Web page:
• Conformational Disorder and Atropisomerism in Pharmaceutical Compounds / Attilio Cesàro, Barbara Bellich, Giovanna Giannini, Alessandro Maiocchi
  • Tautomerism in Drug Delivery / Zaneta Wojnarowska, Marian Paluch
  • Disorders in Pharmaceutical Polymers / Emeline Dudognon, Sheng Qi
  • Polymer Gels, Hydrogels, and Scaffolds--An Overview / Madeleine Djabourov, Kawthar Bouchemal
  • Use of the Pair Distribution Function Analysis in the Context of Pharmaceutical Materials / Pierre Bordet, Pauline Martinetto
  • Application of Broadband Dielectric Spectroscopy to Study Molecular Mobility in Pharmaceutical Systems / Katarzyna Grzybowska, Karolina Adrjanowicz, Marian Paluch
  • Raman Spectroscopy in Disordered Molecular Compounds: Application to Pharmaceuticals / Alain Hedoux
  • Study of Disordered Materials by Terahertz Spectroscopy / Juraj Sibik, J Axel Zeitler
  • Study of Disorder by Solid-State NMR Spectroscopy / Marco Geppi, Silvia Borsacchi, Elisa Carignani
  • Processing-Induced Disorder in Pharmaceutical Materials / Sheng Qi
  • Patenting of Inventions Relating to Solid Forms, with Special Considerations on Disordered Forms / Bertrand Gellie.
Medical Library (Lane)
Book
1 online resource
Book
1 online resource (580 pages).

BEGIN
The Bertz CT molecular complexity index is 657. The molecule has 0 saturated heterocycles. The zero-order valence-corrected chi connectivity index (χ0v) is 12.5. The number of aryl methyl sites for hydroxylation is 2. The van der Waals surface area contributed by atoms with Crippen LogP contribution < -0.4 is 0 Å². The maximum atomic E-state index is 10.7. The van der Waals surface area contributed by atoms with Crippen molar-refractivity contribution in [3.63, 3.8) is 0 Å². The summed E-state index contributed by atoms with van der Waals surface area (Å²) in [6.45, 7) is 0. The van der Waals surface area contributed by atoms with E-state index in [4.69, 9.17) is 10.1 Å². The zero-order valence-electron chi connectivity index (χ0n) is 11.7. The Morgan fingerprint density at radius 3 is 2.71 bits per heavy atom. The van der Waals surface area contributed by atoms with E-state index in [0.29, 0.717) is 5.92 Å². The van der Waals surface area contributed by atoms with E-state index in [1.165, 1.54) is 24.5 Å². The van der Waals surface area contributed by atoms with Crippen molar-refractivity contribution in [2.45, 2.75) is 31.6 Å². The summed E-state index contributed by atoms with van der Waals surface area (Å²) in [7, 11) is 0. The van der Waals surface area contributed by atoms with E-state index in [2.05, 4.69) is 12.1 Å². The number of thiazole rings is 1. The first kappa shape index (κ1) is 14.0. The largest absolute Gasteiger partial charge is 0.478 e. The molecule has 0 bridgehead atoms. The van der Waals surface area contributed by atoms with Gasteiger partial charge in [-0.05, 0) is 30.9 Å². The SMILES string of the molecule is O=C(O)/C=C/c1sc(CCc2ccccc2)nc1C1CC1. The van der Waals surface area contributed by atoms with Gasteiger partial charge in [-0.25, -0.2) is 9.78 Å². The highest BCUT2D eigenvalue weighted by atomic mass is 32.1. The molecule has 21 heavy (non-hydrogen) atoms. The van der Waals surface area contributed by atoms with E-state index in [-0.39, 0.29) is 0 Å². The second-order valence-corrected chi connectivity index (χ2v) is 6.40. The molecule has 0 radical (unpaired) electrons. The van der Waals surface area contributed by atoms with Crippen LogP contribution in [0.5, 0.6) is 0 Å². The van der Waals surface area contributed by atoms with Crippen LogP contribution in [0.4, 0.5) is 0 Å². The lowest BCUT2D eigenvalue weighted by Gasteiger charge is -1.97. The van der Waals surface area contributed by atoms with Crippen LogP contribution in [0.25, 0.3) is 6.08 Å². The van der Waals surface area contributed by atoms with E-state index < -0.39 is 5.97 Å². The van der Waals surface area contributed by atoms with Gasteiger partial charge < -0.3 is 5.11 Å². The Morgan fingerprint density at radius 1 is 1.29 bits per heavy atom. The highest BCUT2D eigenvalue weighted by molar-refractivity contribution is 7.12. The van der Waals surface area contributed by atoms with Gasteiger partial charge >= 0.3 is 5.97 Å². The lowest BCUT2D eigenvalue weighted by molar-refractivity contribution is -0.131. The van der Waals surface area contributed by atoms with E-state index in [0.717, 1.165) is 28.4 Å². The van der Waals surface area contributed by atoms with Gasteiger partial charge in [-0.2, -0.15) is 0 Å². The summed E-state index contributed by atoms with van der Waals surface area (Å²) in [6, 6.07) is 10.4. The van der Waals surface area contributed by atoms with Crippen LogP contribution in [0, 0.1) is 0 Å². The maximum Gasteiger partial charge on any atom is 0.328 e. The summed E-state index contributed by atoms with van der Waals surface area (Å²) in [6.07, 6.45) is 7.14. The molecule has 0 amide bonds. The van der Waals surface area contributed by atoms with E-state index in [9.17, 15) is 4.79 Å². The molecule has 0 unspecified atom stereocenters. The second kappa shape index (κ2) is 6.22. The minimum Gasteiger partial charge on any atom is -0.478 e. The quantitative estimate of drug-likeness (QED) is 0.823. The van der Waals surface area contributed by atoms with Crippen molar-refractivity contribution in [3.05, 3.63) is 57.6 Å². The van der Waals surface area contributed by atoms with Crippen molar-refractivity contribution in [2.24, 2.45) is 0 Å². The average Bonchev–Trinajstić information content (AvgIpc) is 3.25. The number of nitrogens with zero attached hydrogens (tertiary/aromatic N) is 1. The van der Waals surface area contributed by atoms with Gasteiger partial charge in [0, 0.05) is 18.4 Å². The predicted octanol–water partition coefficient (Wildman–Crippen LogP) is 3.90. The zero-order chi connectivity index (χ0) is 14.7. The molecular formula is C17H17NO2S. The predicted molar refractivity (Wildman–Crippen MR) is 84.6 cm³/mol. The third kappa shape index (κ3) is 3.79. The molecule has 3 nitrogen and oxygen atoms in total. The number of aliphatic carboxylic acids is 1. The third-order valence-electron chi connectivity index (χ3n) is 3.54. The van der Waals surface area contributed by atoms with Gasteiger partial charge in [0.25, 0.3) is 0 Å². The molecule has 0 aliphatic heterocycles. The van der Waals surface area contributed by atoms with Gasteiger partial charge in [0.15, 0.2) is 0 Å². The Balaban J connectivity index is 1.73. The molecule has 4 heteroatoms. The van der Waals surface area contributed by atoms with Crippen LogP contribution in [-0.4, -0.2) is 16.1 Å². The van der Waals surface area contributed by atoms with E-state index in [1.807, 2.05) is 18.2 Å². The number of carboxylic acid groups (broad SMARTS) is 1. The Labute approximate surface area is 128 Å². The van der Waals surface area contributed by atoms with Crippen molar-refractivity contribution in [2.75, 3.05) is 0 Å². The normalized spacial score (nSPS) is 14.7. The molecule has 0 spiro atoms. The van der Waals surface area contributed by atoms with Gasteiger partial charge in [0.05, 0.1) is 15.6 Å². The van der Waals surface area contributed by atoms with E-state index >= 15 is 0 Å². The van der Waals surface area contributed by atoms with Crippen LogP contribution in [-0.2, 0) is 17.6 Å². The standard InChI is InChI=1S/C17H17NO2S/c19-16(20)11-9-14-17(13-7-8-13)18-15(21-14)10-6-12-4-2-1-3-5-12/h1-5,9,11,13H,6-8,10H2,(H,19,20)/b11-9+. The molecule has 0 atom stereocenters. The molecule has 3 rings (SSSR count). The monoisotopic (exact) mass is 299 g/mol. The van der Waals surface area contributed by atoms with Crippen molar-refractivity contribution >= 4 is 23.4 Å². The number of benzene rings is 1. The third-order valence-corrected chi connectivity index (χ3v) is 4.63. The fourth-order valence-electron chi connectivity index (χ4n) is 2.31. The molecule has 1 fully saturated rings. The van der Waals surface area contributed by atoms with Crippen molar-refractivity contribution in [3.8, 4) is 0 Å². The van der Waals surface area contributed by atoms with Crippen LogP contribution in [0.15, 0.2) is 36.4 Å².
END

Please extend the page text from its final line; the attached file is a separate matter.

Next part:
• Front Cover; Drug-Like Properties: Concepts, Structure, Design, and Methods from ADME to Toxicity Optimization; Copyright; Dedication; Contents; Preface; Preface to Second Edition; Preface to First Edition; Chapter 1: Introduction; 1.1. Drug-like Properties in Drug Discovery; 1.2. Purpose of This Book; Problems; References; Chapter 2: Benefits of Property Assessment and Good Drug-Like Properties; 2.1. Introduction; 2.2. Discovery Scientists Optimize Many Properties; 2.3. Introduction to the Drug Discovery and Development Process; 2.4. Benefits of Good Drug-like Properties
  • 2.4.1. Reduced Development Attrition2.4.2. More Efficient Drug Discovery; 2.4.3. More Efficient Drug Development; 2.4.4. Higher Patient Compliance; 2.4.5. Improved Biological Research in Drug Discovery; 2.4.6. Enabled Partnerships for Drug Development; 2.4.7. Human Modeling and Clinical Planning; 2.4.8. Balance of Properties and Activity; 2.5. Property Profiling in Drug Discovery; 2.6. Drug-like Property Optimization in Drug Discovery; Problems; References; Chapter 3: In Vivo Environments Affect Drug Exposure; 3.1. Introduction; 3.2. Drug Dosing; 3.3. Stomach
  • 3.3.1. Gastric Acidic Degradation3.4. Intestinal Environment; 3.4.1. Dissolution Rate; 3.4.2. Solubility; 3.4.3. Permeability; 3.4.4. Intestinal Metabolism; 3.4.5. Intestinal Enzymatic Hydrolysis; 3.4.6. Absorption Enhancement in the Intestine; 3.5. Bloodstream; 3.5.1. Plasma Enzyme Hydrolysis; 3.5.2. Plasma Protein Binding; 3.5.3. Red Blood Cell Binding; 3.6. Liver; 3.6.1. Permeation into and out of Hepatocytes; 3.6.2. Hepatic Metabolism; 3.6.3. Biliary Extraction; 3.7. Kidney; 3.8. Blood-Tissue Barriers; 3.9. Tissue Distribution; 3.9.1. Nonspecific Binding in Tissue